National Blog Posting Month Day 27
I want to thank everybody for their kind words and sympathy on my memorial for Chessie. The most difficult thing I've ever done was going to the vet that morning. I would have done anything for one more day and one more walk, but I had to do what was best for him, not me.
The hardest part of the loss has been adjusting my habits with him not around. There is emptiness in both my heart and my day. My morning and evening routines revolved around his routines. He had a rhythm and pace. If we were slow in moving upstairs at night he would let us us know it was time to go to bed.
My wife who was always jokingly dismissive of the dog is taking the transition to a pet-free house harder than me. She was the one that spoiled him rotten, teaching him to jump onto the bed and buying him rolls as treats. We had just bought a doggie step stool to help him climb onto the couch that he will now never need.
She can't walk into a room without a flood of tear-welling memories. Our housecleaners have dogs, so we gathered all the pet beds and dog dishes and accessories to give to them. Chessie traveled light and didn’t have a lot of toys or doodads. We are trying to find that fine line between memorializing him without being constantly reminded of his absence. We have saved his collar and the bumblebee costume we dressed him in every Halloween.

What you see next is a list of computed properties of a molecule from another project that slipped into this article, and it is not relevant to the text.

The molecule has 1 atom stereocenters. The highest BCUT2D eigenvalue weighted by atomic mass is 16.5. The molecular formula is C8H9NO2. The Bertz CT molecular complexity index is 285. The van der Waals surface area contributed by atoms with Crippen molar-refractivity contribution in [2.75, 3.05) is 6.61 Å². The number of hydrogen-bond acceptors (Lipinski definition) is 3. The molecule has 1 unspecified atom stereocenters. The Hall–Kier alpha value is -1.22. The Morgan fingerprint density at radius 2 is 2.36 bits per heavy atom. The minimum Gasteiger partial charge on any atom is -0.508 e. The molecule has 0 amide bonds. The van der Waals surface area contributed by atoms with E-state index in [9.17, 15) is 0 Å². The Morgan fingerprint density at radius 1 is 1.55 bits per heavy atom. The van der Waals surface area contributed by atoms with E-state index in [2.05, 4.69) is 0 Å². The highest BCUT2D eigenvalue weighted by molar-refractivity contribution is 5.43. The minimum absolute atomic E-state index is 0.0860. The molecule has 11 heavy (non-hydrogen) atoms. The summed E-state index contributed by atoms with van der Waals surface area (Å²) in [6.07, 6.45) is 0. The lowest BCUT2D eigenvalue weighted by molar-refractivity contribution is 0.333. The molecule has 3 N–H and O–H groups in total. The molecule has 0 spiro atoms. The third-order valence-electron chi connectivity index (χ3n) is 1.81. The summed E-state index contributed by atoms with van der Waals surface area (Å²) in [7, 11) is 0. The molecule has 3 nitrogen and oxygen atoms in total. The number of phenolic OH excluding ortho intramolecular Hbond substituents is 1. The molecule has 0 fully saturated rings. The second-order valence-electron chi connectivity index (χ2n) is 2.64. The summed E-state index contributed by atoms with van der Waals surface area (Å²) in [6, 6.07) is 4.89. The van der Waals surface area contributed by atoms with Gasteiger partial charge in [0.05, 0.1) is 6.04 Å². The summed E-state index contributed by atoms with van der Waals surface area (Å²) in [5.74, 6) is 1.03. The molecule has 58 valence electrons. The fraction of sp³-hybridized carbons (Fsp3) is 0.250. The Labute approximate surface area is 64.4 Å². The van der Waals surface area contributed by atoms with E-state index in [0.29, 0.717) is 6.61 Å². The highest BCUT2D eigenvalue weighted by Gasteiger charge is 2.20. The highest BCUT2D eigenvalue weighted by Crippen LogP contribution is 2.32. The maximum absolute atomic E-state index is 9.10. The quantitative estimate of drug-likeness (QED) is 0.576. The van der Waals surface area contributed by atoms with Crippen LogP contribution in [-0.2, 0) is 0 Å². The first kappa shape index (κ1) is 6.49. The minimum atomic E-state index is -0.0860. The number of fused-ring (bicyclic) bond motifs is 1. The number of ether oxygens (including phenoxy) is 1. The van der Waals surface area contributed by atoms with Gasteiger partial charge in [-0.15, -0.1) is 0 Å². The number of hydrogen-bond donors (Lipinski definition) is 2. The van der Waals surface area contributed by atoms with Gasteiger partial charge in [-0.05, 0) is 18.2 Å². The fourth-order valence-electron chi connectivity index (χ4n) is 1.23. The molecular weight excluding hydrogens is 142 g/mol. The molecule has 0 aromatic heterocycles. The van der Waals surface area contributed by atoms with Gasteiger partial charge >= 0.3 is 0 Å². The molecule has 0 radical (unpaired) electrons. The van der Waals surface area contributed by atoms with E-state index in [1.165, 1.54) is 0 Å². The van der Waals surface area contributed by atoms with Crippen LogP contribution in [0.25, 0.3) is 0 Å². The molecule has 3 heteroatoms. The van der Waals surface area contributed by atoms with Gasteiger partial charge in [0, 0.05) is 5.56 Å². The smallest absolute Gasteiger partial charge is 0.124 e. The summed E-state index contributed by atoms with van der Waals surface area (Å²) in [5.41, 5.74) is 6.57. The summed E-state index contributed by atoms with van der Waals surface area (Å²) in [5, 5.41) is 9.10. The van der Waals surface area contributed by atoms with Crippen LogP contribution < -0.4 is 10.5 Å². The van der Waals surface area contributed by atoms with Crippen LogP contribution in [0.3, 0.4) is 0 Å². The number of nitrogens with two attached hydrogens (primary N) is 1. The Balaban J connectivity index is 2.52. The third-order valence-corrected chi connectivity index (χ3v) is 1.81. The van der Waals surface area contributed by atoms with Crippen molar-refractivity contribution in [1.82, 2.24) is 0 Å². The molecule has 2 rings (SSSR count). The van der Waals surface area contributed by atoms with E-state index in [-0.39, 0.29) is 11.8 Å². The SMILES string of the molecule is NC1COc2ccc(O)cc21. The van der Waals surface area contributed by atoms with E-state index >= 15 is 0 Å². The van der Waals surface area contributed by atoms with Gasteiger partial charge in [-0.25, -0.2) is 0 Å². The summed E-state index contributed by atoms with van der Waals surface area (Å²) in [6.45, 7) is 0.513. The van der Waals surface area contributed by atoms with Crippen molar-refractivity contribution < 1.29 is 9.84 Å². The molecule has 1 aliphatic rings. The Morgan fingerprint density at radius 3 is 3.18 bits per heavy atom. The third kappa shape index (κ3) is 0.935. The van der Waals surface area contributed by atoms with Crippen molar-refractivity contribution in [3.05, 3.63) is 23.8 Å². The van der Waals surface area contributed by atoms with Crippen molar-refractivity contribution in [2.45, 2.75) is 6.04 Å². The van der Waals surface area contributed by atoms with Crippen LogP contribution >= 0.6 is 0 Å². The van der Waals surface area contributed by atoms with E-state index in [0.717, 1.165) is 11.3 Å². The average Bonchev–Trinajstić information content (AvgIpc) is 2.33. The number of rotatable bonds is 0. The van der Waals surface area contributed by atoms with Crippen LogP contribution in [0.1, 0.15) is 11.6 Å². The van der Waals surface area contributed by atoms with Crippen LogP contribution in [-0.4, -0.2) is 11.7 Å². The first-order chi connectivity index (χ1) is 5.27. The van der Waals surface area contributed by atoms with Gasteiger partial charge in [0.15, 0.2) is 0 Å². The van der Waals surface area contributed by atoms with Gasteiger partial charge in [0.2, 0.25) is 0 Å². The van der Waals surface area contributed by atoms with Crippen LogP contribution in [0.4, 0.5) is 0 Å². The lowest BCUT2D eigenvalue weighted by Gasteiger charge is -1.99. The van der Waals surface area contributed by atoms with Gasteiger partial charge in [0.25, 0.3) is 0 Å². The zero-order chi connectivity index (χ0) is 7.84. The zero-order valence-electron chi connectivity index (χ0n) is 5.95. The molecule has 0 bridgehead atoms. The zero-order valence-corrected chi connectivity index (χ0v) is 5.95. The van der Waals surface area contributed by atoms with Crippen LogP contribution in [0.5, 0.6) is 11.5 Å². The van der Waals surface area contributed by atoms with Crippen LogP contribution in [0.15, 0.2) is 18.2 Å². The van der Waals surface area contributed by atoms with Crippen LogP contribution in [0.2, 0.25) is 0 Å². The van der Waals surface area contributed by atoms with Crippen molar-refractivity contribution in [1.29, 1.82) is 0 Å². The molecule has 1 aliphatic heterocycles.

One strategy to keep him off our minds has been to keep busy. On Saturday, friends invited us to their family’s late Thanksgiving dinner. Everyone was sympathetic and uplifting. We cleaned out the coat closets to have something to do. The outdoor Christmas lights went up in record time without the complications of my always underfoot companion.
It's the little things that keep hitting us. Yesterday we went to OtherBigBoxOfBooks to buy a different calendar to replace the English Cocker Spaniel one we had already bought for the upcoming year. I had to change the wallpaper on my work computer so that I didn’t get hit with a pang of grief every time I minimized Outlook.
I make fun of young newly married couples raising puppies. I call those dogs practice kids. At the other end of the lifespan, pets are also lessons in life. Their limited lifespan makes tragedy inevitable. The death of an animal will never be as tragic as the loss of a loved one or family member, but that doesn’t mean it doesn’t hurt any less.
BlatantGriefTherapy™: Tell me a happy story about a pet you've had.